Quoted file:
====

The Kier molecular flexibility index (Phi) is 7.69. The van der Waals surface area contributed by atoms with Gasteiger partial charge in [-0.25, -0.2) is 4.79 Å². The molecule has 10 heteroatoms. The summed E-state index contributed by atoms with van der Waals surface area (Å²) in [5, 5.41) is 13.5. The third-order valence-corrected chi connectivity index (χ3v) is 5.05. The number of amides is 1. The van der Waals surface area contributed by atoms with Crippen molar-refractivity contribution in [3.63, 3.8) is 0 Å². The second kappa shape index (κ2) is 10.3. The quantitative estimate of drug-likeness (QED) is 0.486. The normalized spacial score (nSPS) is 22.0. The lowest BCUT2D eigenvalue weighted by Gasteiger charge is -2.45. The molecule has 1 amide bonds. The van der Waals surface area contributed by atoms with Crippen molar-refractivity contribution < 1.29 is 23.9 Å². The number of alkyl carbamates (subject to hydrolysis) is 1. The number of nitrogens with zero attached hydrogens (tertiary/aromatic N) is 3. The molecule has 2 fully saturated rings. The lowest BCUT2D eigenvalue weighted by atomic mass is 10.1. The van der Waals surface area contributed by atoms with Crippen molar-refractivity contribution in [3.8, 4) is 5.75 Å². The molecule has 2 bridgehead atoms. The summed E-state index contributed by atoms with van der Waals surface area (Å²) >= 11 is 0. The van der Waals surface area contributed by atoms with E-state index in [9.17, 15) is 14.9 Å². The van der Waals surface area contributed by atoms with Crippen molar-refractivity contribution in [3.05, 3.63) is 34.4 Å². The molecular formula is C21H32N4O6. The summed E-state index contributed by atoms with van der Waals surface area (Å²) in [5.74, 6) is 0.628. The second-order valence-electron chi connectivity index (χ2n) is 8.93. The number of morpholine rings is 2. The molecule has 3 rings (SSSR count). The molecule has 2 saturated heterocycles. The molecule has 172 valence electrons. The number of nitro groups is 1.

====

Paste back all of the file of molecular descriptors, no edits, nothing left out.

The Kier molecular flexibility index (Phi) is 7.69. The van der Waals surface area contributed by atoms with Gasteiger partial charge in [-0.25, -0.2) is 4.79 Å². The molecule has 10 heteroatoms. The summed E-state index contributed by atoms with van der Waals surface area (Å²) in [5, 5.41) is 13.5. The third-order valence-corrected chi connectivity index (χ3v) is 5.05. The number of amides is 1. The van der Waals surface area contributed by atoms with Crippen molar-refractivity contribution in [3.63, 3.8) is 0 Å². The second kappa shape index (κ2) is 10.3. The quantitative estimate of drug-likeness (QED) is 0.486. The normalized spacial score (nSPS) is 22.0. The lowest BCUT2D eigenvalue weighted by Gasteiger charge is -2.45. The molecule has 1 amide bonds. The van der Waals surface area contributed by atoms with Crippen molar-refractivity contribution < 1.29 is 23.9 Å². The number of alkyl carbamates (subject to hydrolysis) is 1. The number of nitrogens with zero attached hydrogens (tertiary/aromatic N) is 3. The molecule has 2 fully saturated rings. The lowest BCUT2D eigenvalue weighted by atomic mass is 10.1. The van der Waals surface area contributed by atoms with Crippen molar-refractivity contribution in [3.8, 4) is 5.75 Å². The molecule has 2 bridgehead atoms. The summed E-state index contributed by atoms with van der Waals surface area (Å²) >= 11 is 0. The van der Waals surface area contributed by atoms with E-state index in [9.17, 15) is 14.9 Å². The van der Waals surface area contributed by atoms with Crippen molar-refractivity contribution in [3.05, 3.63) is 34.4 Å². The molecular formula is C21H32N4O6. The summed E-state index contributed by atoms with van der Waals surface area (Å²) in [5.74, 6) is 0.628. The second-order valence-electron chi connectivity index (χ2n) is 8.93. The number of morpholine rings is 2. The molecule has 3 rings (SSSR count). The molecule has 2 saturated heterocycles. The molecule has 172 valence electrons. The number of nitro groups is 1.